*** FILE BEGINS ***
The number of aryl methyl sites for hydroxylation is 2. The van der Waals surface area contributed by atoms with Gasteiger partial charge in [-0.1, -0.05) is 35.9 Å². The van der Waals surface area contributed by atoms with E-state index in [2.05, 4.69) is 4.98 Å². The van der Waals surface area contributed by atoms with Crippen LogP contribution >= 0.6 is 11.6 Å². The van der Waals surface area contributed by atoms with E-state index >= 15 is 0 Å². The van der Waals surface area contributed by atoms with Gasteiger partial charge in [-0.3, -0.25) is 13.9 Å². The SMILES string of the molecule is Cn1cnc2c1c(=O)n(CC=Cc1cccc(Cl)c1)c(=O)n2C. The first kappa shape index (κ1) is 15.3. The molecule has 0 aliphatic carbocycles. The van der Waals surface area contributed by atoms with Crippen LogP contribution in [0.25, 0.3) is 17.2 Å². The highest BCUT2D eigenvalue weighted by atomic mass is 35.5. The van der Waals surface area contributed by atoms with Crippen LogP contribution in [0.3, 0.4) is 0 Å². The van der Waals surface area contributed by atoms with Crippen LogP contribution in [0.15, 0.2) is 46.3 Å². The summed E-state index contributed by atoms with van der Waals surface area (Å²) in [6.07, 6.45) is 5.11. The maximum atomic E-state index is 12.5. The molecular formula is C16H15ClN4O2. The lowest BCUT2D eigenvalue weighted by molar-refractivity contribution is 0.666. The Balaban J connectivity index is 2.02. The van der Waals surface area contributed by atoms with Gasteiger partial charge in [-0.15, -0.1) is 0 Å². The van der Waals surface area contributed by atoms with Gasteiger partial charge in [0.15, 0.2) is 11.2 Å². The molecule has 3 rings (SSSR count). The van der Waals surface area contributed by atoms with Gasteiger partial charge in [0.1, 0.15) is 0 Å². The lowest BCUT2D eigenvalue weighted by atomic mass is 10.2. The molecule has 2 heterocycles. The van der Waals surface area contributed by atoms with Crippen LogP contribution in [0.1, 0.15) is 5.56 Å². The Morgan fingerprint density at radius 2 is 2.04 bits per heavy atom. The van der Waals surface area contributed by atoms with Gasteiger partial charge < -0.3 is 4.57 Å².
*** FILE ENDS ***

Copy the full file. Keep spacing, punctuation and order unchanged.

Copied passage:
The number of aryl methyl sites for hydroxylation is 2. The van der Waals surface area contributed by atoms with Gasteiger partial charge in [-0.1, -0.05) is 35.9 Å². The van der Waals surface area contributed by atoms with E-state index in [2.05, 4.69) is 4.98 Å². The van der Waals surface area contributed by atoms with Crippen LogP contribution >= 0.6 is 11.6 Å². The van der Waals surface area contributed by atoms with E-state index >= 15 is 0 Å². The van der Waals surface area contributed by atoms with Gasteiger partial charge in [-0.3, -0.25) is 13.9 Å². The SMILES string of the molecule is Cn1cnc2c1c(=O)n(CC=Cc1cccc(Cl)c1)c(=O)n2C. The first kappa shape index (κ1) is 15.3. The molecule has 0 aliphatic carbocycles. The van der Waals surface area contributed by atoms with Crippen LogP contribution in [0.25, 0.3) is 17.2 Å². The highest BCUT2D eigenvalue weighted by atomic mass is 35.5. The van der Waals surface area contributed by atoms with Crippen LogP contribution in [0.3, 0.4) is 0 Å². The van der Waals surface area contributed by atoms with Crippen LogP contribution in [0.15, 0.2) is 46.3 Å². The summed E-state index contributed by atoms with van der Waals surface area (Å²) in [6.07, 6.45) is 5.11. The maximum atomic E-state index is 12.5. The molecular formula is C16H15ClN4O2. The lowest BCUT2D eigenvalue weighted by molar-refractivity contribution is 0.666. The Balaban J connectivity index is 2.02. The van der Waals surface area contributed by atoms with Gasteiger partial charge in [-0.15, -0.1) is 0 Å². The van der Waals surface area contributed by atoms with Gasteiger partial charge in [0.15, 0.2) is 11.2 Å². The molecule has 3 rings (SSSR count). The van der Waals surface area contributed by atoms with Gasteiger partial charge in [0.1, 0.15) is 0 Å². The lowest BCUT2D eigenvalue weighted by atomic mass is 10.2. The molecule has 2 heterocycles. The van der Waals surface area contributed by atoms with Crippen LogP contribution in [0.1, 0.15) is 5.56 Å². The Morgan fingerprint density at radius 2 is 2.04 bits per heavy atom. The van der Waals surface area contributed by atoms with Gasteiger partial charge < -0.3 is 4.57 Å².